Just In Time A Woman Rescues A Stray Street Cat

It is not an easy task for those who spend their time aiding Boston’s street cats.

One of the things the volunteers of Boston’s Forgotten Felines (BFF) do is trap, neuter, and return (TNR) the feral cats to help manage the stray cat population in addition to rescuing and finding homes for the tame stray cats and feeding over 200 wild cats all across the city every day. By doing this, fewer kittens are born into the harsh lives of the city streets.

Thus, when BFF’s residents recently captured 11 stray animals for their TNR program, they had no idea that they were in for another six little surprises.

“The city is filled with feral and abandoned cats,” Joni Nelson, founder of BFF, who has been rescuing cats for over 30 years, told. “We got lots of calls about feral cats in backyards. Just getting rid of them is what most people want us to do.”

Most of BFF’s volunteers are in charge of feeding the city’s needy cats; only four volunteers, including Joni, know how to trap feral cats. “I got a call about this yard,” Joni said. “When I walked in the yard, and there were so many cats and kittens. I spoke to the man, who said, ‘It’s out of control, they’re everywhere.’”

Joni and Lynne, another volunteer, trapped 11 cats and kittens over the next few days. They planned to take them to get spayed and neutered ASAP. But there was a slight change in plans, Joni said: “Lynne called and said, ‘I think one of these cats is pregnant … and I mean very very pregnant.’”

A lovely black and white cat now known as Marie was one of the 11 kitties. When Joni and Lynne learned that Marie was expecting a child, they offered her a cozy bed in which to give birth.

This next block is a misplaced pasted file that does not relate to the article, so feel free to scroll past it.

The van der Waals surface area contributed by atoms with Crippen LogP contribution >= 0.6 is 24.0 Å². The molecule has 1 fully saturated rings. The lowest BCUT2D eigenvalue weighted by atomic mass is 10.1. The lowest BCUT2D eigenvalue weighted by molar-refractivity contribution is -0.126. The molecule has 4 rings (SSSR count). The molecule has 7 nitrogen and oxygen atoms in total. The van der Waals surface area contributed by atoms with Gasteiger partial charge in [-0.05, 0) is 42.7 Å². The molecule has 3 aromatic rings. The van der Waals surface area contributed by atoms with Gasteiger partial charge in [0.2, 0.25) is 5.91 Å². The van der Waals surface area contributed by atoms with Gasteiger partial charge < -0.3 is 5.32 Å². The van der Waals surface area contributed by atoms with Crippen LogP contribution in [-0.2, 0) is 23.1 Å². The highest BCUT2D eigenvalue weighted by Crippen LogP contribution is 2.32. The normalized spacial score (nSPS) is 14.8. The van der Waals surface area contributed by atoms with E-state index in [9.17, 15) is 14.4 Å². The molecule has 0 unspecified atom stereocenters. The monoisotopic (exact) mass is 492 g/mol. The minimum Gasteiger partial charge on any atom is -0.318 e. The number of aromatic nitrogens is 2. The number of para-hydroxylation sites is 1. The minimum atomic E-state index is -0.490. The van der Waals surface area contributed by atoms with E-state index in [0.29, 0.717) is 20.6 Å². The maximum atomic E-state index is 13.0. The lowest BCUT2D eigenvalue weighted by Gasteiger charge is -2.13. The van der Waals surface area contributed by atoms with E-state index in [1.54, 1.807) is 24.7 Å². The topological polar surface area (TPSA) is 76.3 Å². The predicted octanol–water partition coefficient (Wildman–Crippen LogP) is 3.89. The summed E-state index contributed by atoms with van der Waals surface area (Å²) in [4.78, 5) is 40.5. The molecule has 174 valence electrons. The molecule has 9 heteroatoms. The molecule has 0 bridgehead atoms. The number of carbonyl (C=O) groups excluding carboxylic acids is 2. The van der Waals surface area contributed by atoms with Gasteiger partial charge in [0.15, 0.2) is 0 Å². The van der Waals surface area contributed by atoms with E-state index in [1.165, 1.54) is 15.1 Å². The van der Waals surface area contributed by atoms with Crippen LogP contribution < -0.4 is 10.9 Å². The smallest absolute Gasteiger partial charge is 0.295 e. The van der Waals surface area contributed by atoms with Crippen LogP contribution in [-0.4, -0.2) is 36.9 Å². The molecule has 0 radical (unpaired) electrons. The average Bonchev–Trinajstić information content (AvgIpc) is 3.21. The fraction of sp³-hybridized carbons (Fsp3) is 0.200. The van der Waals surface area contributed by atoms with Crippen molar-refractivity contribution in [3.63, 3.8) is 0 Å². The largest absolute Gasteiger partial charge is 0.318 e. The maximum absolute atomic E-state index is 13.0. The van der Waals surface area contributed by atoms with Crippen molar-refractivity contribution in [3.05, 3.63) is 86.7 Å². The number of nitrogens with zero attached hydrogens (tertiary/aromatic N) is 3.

And that day, the first of August, was that birthday. BFF posted on Facebook, “Welcome to the world!” “I’m very glad we managed to get her before she gave birth to these six wonderful children. Marie, you and your children are protected and loved.”

And Marie, the once-feral woman, is starting to realize that those around her are there to support her rather than harm her. The small family is now being fostered by Lynne.

Marie has developed into a sweetie, declared Joni. “She allows us to handle her and hold her young. She has changed completely since then.”

Marie can now raise her children safely and comfortably. They will then start seeking for homes with their siblings when they are old enough to be spayed and neutered. Joni stated, “I usually aim to adopt out in pairs.

Because they aren’t socialized to live with a human family, feral cats are typically not adoptable, but Joni believes Marie will be an exception because of how loving and kind she is.

Joni said, “She’s such a terrific mommy.” “She is always at their side. It’s incredible… If I could, I may even keep her myself.”

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